Teachers plan lessons on a wide range of subjects including shape and space and practical measuring. The main emphasis, however, is firmly on handling numbers skillfully and applying them to real-life situations.
We teach efficient mental methods. Children learn number facts including times tables, which we hope, with help, they will also practise at home.
This is taught in age-appropriate ways as part of topic work linked to science, R.E. and Personal, Social and Health Education (PSHE). We inform parents in advance when sex education is part of the programme of work for their children. Parents have the right to withdraw their child if they so wish (please speak to the head teacher).
There is an assembly each day. Singing songs, some with a broadly Christian character, takes place weekly. Children are given regular opportunities to share their achievements in assemblies. Parents and friends are invited to some of these sharing assemblies. Themes for assemblies include moral issues plus stories from the Christian tradition and other faiths.
(Children may be withdrawn from collective worship at the request of parents. Parents who do not wish their children to take part should contact the head teacher.)
You can learn more about what we teach by following the links below.
Teaching subjects separately doesn’t always suit primary school children. Because of this some learning is combined in projects. This organisation suits young children well. It helps to motivate and sustain interest.
Projects often have a particular subject emphasis. During the year a range of themes is chosen to ensure that there is balance and breadth.
Teachers use a range of teaching styles to suit:
Direct instruction suits some learning whilst more activity-based methods will be appropriate at other times. Often a style combining several approaches will be best.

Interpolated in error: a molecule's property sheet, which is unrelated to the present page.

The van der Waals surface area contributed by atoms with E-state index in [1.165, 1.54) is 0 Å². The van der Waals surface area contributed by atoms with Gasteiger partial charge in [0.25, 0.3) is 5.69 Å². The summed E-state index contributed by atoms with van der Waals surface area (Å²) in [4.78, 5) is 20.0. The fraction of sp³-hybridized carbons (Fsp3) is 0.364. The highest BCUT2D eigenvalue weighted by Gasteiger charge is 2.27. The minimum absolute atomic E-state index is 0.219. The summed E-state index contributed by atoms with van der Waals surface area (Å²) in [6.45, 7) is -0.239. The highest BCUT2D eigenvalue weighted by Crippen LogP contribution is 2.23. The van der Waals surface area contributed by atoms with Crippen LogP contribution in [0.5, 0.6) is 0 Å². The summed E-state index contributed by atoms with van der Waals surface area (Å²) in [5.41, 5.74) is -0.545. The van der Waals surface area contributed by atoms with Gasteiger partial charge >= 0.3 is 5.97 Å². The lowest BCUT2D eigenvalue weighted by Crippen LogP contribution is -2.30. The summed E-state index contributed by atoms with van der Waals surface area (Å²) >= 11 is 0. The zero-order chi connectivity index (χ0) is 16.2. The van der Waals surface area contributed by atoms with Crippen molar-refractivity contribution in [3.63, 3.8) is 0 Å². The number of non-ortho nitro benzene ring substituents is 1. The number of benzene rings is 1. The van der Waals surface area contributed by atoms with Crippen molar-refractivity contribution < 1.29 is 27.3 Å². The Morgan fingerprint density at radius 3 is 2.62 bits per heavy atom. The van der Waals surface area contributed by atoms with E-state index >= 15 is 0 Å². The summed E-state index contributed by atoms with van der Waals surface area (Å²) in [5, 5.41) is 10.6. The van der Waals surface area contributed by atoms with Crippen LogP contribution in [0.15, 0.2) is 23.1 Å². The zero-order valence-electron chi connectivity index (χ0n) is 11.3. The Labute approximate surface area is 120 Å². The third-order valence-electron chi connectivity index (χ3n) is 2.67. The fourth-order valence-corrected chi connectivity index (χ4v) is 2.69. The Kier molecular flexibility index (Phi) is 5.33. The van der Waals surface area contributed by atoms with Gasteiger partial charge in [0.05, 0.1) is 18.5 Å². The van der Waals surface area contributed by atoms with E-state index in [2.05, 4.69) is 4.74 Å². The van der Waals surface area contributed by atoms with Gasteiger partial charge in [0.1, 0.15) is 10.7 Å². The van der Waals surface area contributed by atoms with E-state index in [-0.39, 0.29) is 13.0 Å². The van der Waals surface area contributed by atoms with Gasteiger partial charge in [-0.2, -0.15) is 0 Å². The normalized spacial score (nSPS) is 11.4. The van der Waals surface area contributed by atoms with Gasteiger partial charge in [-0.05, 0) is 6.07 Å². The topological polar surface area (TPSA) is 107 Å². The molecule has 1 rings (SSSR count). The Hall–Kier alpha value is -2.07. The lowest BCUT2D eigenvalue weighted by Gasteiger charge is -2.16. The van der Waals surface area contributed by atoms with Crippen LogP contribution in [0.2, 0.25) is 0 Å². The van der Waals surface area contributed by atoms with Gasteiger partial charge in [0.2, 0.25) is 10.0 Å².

Sometimes teachers teach the whole class together, sometimes children do individual work and sometimes they are formed into convenient groups.
Groups are chosen in a variety of ways (by prior attainment, age, friendship etc.) to suit the lesson. Sometimes groups are formed expressly to promote collaboration, requiring children to work together as a team with a common purpose. At other times groups are used to help match activities to specific needs: this approach allows teachers to meet the needs of children of a wide range of differing attainment.
The number of activities taking place at one time is modest. Extra adults working alongside the teacher are often asked to help supervise one of the learning groups, talking to the children about what they are learning and drawing out their best efforts.
Children get regular feedback about their learning. Sometimes teachers offer their feelings in response to the work. Sometimes shortcomings are identified, and corrections and improvements suggested. At other times teachers may choose simply to describe the work, eliciting further comments from the child or children. With younger children responses are usually immediate and spoken. With older children comments are often written when work is marked. The opportunity for further discussion between teacher and child is always available and is actively encouraged.
Regularly throughout the year teachers assess children’s performance in reading, writing, maths and science so that progress is noted and, where necessary, teaching adapted to ensure the best attainment for every child.
Teachers set age-appropriate homework. Children are expected to complete this to the declared deadline. We ask parents and carers to encourage and support children as they complete these tasks. Reading, to children and with them, is easily the highest priority. We ask parents to establish and maintain this hugely helpful activity throughout the whole of their children’s primary school years.
At the start of each school year parents are invited to meet their child’s teacher. At this initial meeting we provide guidance about homework. Helpful advice and useful resources to support learning at home can be found on the school website.